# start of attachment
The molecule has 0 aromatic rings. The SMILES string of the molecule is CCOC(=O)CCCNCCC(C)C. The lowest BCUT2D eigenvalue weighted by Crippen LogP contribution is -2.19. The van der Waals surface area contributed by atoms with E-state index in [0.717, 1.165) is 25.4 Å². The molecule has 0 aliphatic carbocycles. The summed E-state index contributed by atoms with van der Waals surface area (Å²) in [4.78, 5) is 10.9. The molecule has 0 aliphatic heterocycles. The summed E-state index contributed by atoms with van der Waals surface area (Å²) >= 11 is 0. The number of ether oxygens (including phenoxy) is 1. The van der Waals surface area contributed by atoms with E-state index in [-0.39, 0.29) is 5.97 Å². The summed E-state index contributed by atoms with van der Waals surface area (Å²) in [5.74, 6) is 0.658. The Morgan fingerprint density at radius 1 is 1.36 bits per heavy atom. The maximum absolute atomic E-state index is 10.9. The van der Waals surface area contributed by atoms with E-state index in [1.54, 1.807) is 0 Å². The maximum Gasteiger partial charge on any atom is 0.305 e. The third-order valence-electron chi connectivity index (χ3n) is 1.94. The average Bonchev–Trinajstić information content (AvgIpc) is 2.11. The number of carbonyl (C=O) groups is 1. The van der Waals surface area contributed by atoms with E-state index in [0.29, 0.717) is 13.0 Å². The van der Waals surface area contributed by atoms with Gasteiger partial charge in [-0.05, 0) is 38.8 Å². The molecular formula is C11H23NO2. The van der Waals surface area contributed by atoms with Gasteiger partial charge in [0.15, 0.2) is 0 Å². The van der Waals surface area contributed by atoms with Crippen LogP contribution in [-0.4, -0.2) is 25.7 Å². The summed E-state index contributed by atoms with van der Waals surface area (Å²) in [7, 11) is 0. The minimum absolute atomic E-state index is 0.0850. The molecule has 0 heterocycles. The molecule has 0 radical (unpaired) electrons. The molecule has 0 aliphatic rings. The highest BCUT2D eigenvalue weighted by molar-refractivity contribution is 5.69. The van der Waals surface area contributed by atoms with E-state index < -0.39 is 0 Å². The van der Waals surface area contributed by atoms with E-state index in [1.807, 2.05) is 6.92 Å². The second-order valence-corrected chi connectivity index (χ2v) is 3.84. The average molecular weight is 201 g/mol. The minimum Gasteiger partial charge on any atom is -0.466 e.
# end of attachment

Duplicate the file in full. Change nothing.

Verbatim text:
The molecule has 0 aromatic rings. The SMILES string of the molecule is CCOC(=O)CCCNCCC(C)C. The lowest BCUT2D eigenvalue weighted by Crippen LogP contribution is -2.19. The van der Waals surface area contributed by atoms with E-state index in [0.717, 1.165) is 25.4 Å². The molecule has 0 aliphatic carbocycles. The summed E-state index contributed by atoms with van der Waals surface area (Å²) in [4.78, 5) is 10.9. The molecule has 0 aliphatic heterocycles. The summed E-state index contributed by atoms with van der Waals surface area (Å²) >= 11 is 0. The number of ether oxygens (including phenoxy) is 1. The van der Waals surface area contributed by atoms with E-state index in [-0.39, 0.29) is 5.97 Å². The summed E-state index contributed by atoms with van der Waals surface area (Å²) in [5.74, 6) is 0.658. The Morgan fingerprint density at radius 1 is 1.36 bits per heavy atom. The maximum absolute atomic E-state index is 10.9. The van der Waals surface area contributed by atoms with E-state index in [1.54, 1.807) is 0 Å². The maximum Gasteiger partial charge on any atom is 0.305 e. The third-order valence-electron chi connectivity index (χ3n) is 1.94. The average Bonchev–Trinajstić information content (AvgIpc) is 2.11. The number of carbonyl (C=O) groups is 1. The van der Waals surface area contributed by atoms with E-state index in [0.29, 0.717) is 13.0 Å². The van der Waals surface area contributed by atoms with Gasteiger partial charge in [-0.05, 0) is 38.8 Å². The molecular formula is C11H23NO2. The van der Waals surface area contributed by atoms with Gasteiger partial charge in [0.15, 0.2) is 0 Å². The van der Waals surface area contributed by atoms with Crippen LogP contribution in [-0.4, -0.2) is 25.7 Å². The summed E-state index contributed by atoms with van der Waals surface area (Å²) in [7, 11) is 0. The minimum absolute atomic E-state index is 0.0850. The molecule has 0 heterocycles. The molecule has 0 radical (unpaired) electrons. The molecule has 0 aliphatic rings. The highest BCUT2D eigenvalue weighted by molar-refractivity contribution is 5.69. The van der Waals surface area contributed by atoms with E-state index < -0.39 is 0 Å². The van der Waals surface area contributed by atoms with E-state index in [1.807, 2.05) is 6.92 Å². The second-order valence-corrected chi connectivity index (χ2v) is 3.84. The average molecular weight is 201 g/mol. The minimum Gasteiger partial charge on any atom is -0.466 e.